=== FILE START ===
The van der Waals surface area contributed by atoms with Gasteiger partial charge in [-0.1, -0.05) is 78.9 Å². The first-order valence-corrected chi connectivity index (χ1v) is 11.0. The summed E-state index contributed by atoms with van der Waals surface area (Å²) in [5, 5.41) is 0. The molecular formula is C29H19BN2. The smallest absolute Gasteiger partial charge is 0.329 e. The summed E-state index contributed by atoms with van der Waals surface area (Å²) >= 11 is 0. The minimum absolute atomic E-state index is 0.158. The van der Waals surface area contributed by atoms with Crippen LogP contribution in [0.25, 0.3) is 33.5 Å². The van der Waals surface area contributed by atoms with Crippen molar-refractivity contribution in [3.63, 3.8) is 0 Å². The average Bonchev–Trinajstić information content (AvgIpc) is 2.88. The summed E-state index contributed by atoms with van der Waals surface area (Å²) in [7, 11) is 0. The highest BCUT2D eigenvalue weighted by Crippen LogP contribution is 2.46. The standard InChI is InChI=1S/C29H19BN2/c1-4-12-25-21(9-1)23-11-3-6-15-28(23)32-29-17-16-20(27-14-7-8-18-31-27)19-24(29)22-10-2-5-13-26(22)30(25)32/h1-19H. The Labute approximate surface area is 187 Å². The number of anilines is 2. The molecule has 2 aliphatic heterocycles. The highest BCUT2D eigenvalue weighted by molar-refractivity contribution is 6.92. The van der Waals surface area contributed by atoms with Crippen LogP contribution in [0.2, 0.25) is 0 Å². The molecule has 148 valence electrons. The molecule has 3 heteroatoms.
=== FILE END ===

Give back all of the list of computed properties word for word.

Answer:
The van der Waals surface area contributed by atoms with Gasteiger partial charge in [-0.1, -0.05) is 78.9 Å². The first-order valence-corrected chi connectivity index (χ1v) is 11.0. The summed E-state index contributed by atoms with van der Waals surface area (Å²) in [5, 5.41) is 0. The molecular formula is C29H19BN2. The smallest absolute Gasteiger partial charge is 0.329 e. The summed E-state index contributed by atoms with van der Waals surface area (Å²) >= 11 is 0. The minimum absolute atomic E-state index is 0.158. The van der Waals surface area contributed by atoms with Crippen LogP contribution in [0.25, 0.3) is 33.5 Å². The van der Waals surface area contributed by atoms with Crippen molar-refractivity contribution in [3.63, 3.8) is 0 Å². The average Bonchev–Trinajstić information content (AvgIpc) is 2.88. The summed E-state index contributed by atoms with van der Waals surface area (Å²) in [7, 11) is 0. The highest BCUT2D eigenvalue weighted by Crippen LogP contribution is 2.46. The standard InChI is InChI=1S/C29H19BN2/c1-4-12-25-21(9-1)23-11-3-6-15-28(23)32-29-17-16-20(27-14-7-8-18-31-27)19-24(29)22-10-2-5-13-26(22)30(25)32/h1-19H. The Labute approximate surface area is 187 Å². The number of anilines is 2. The molecule has 2 aliphatic heterocycles. The highest BCUT2D eigenvalue weighted by molar-refractivity contribution is 6.92. The van der Waals surface area contributed by atoms with Crippen LogP contribution in [0.2, 0.25) is 0 Å². The molecule has 148 valence electrons. The molecule has 3 heteroatoms.